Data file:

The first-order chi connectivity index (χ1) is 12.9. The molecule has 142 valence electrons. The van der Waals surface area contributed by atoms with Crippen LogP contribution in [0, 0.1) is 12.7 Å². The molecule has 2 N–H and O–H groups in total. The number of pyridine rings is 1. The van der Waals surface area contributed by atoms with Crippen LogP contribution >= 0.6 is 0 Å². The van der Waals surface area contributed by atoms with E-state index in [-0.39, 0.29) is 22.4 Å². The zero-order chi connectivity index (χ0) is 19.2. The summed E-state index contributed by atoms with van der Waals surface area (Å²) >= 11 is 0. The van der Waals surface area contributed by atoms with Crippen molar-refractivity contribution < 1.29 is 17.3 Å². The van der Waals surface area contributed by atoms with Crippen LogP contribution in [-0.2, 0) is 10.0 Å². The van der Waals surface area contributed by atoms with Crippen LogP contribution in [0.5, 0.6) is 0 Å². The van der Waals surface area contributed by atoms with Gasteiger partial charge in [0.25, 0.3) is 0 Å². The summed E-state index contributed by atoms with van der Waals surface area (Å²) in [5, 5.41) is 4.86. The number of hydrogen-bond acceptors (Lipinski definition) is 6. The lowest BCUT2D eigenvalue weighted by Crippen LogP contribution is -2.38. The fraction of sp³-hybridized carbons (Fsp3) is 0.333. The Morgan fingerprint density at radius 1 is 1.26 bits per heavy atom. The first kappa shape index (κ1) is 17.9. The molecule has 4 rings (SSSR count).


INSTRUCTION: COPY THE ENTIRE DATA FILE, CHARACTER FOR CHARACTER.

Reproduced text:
The first-order chi connectivity index (χ1) is 12.9. The molecule has 142 valence electrons. The van der Waals surface area contributed by atoms with Crippen LogP contribution in [0, 0.1) is 12.7 Å². The molecule has 2 N–H and O–H groups in total. The number of pyridine rings is 1. The van der Waals surface area contributed by atoms with Crippen LogP contribution >= 0.6 is 0 Å². The van der Waals surface area contributed by atoms with E-state index in [-0.39, 0.29) is 22.4 Å². The zero-order chi connectivity index (χ0) is 19.2. The summed E-state index contributed by atoms with van der Waals surface area (Å²) >= 11 is 0. The van der Waals surface area contributed by atoms with Crippen molar-refractivity contribution < 1.29 is 17.3 Å². The van der Waals surface area contributed by atoms with Crippen LogP contribution in [-0.2, 0) is 10.0 Å². The van der Waals surface area contributed by atoms with Crippen LogP contribution in [0.5, 0.6) is 0 Å². The van der Waals surface area contributed by atoms with Gasteiger partial charge in [0.25, 0.3) is 0 Å². The summed E-state index contributed by atoms with van der Waals surface area (Å²) in [5, 5.41) is 4.86. The number of hydrogen-bond acceptors (Lipinski definition) is 6. The lowest BCUT2D eigenvalue weighted by Crippen LogP contribution is -2.38. The fraction of sp³-hybridized carbons (Fsp3) is 0.333. The Morgan fingerprint density at radius 1 is 1.26 bits per heavy atom. The first kappa shape index (κ1) is 17.9. The molecule has 4 rings (SSSR count).